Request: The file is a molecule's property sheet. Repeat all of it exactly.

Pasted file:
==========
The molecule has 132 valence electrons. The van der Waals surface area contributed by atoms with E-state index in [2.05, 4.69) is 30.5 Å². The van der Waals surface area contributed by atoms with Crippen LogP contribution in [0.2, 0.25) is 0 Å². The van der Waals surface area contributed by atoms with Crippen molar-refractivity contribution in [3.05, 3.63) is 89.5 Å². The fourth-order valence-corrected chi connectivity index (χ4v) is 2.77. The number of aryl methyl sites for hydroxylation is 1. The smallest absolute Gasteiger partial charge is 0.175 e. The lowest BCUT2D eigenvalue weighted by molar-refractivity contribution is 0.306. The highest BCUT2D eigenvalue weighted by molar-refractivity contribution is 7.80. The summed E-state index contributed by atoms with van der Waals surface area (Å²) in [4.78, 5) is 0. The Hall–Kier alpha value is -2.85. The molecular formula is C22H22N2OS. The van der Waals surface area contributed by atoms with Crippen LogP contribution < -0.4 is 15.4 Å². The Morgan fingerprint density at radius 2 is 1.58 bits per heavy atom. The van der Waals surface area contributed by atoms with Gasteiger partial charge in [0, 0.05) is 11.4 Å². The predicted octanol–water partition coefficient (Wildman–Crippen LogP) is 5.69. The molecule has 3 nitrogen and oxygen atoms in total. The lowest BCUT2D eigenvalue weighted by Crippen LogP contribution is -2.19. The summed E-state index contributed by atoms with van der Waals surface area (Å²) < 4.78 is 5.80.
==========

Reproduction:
The molecule has 132 valence electrons. The van der Waals surface area contributed by atoms with E-state index in [2.05, 4.69) is 30.5 Å². The van der Waals surface area contributed by atoms with Crippen LogP contribution in [0.2, 0.25) is 0 Å². The van der Waals surface area contributed by atoms with Crippen molar-refractivity contribution in [3.05, 3.63) is 89.5 Å². The fourth-order valence-corrected chi connectivity index (χ4v) is 2.77. The number of aryl methyl sites for hydroxylation is 1. The smallest absolute Gasteiger partial charge is 0.175 e. The lowest BCUT2D eigenvalue weighted by molar-refractivity contribution is 0.306. The highest BCUT2D eigenvalue weighted by molar-refractivity contribution is 7.80. The summed E-state index contributed by atoms with van der Waals surface area (Å²) in [4.78, 5) is 0. The Hall–Kier alpha value is -2.85. The molecular formula is C22H22N2OS. The van der Waals surface area contributed by atoms with Crippen LogP contribution < -0.4 is 15.4 Å². The Morgan fingerprint density at radius 2 is 1.58 bits per heavy atom. The van der Waals surface area contributed by atoms with Gasteiger partial charge in [0, 0.05) is 11.4 Å². The predicted octanol–water partition coefficient (Wildman–Crippen LogP) is 5.69. The molecule has 3 nitrogen and oxygen atoms in total. The lowest BCUT2D eigenvalue weighted by Crippen LogP contribution is -2.19. The summed E-state index contributed by atoms with van der Waals surface area (Å²) < 4.78 is 5.80.